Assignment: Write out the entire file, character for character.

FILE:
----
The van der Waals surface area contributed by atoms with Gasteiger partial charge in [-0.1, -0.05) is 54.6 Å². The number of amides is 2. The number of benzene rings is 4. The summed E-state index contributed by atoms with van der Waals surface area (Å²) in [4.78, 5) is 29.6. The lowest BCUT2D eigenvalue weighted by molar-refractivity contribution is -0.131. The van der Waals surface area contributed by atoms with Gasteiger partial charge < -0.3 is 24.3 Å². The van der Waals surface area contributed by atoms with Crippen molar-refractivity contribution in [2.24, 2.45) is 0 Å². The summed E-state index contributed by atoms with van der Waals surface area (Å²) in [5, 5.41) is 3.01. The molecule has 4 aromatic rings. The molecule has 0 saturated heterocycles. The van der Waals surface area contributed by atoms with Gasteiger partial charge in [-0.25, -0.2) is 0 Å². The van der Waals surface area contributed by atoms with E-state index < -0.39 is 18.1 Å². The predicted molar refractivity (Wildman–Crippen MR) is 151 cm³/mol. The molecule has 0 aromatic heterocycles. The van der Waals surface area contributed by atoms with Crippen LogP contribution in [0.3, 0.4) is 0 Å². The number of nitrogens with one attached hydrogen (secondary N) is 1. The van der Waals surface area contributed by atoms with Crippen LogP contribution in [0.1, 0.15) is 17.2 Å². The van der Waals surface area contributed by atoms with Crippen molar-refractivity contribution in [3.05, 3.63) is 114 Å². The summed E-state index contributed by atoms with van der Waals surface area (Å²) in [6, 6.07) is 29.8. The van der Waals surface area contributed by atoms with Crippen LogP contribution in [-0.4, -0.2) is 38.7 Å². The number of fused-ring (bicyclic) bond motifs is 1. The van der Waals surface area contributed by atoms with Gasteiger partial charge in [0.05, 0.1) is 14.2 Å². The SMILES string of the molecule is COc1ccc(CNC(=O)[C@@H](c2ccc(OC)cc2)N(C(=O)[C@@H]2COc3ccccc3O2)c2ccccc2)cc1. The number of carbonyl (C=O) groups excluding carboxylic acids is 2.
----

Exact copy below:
The van der Waals surface area contributed by atoms with Gasteiger partial charge in [-0.1, -0.05) is 54.6 Å². The number of amides is 2. The number of benzene rings is 4. The summed E-state index contributed by atoms with van der Waals surface area (Å²) in [4.78, 5) is 29.6. The lowest BCUT2D eigenvalue weighted by molar-refractivity contribution is -0.131. The van der Waals surface area contributed by atoms with Gasteiger partial charge < -0.3 is 24.3 Å². The van der Waals surface area contributed by atoms with Crippen molar-refractivity contribution in [2.24, 2.45) is 0 Å². The summed E-state index contributed by atoms with van der Waals surface area (Å²) in [5, 5.41) is 3.01. The molecule has 4 aromatic rings. The molecule has 0 saturated heterocycles. The van der Waals surface area contributed by atoms with Gasteiger partial charge in [-0.25, -0.2) is 0 Å². The van der Waals surface area contributed by atoms with E-state index < -0.39 is 18.1 Å². The predicted molar refractivity (Wildman–Crippen MR) is 151 cm³/mol. The molecule has 0 aromatic heterocycles. The van der Waals surface area contributed by atoms with Crippen LogP contribution in [0.3, 0.4) is 0 Å². The number of nitrogens with one attached hydrogen (secondary N) is 1. The van der Waals surface area contributed by atoms with Crippen LogP contribution in [0.1, 0.15) is 17.2 Å². The van der Waals surface area contributed by atoms with Crippen molar-refractivity contribution in [3.05, 3.63) is 114 Å². The summed E-state index contributed by atoms with van der Waals surface area (Å²) in [6, 6.07) is 29.8. The van der Waals surface area contributed by atoms with Crippen LogP contribution in [-0.4, -0.2) is 38.7 Å². The number of fused-ring (bicyclic) bond motifs is 1. The van der Waals surface area contributed by atoms with Gasteiger partial charge in [0.05, 0.1) is 14.2 Å². The SMILES string of the molecule is COc1ccc(CNC(=O)[C@@H](c2ccc(OC)cc2)N(C(=O)[C@@H]2COc3ccccc3O2)c2ccccc2)cc1. The number of carbonyl (C=O) groups excluding carboxylic acids is 2.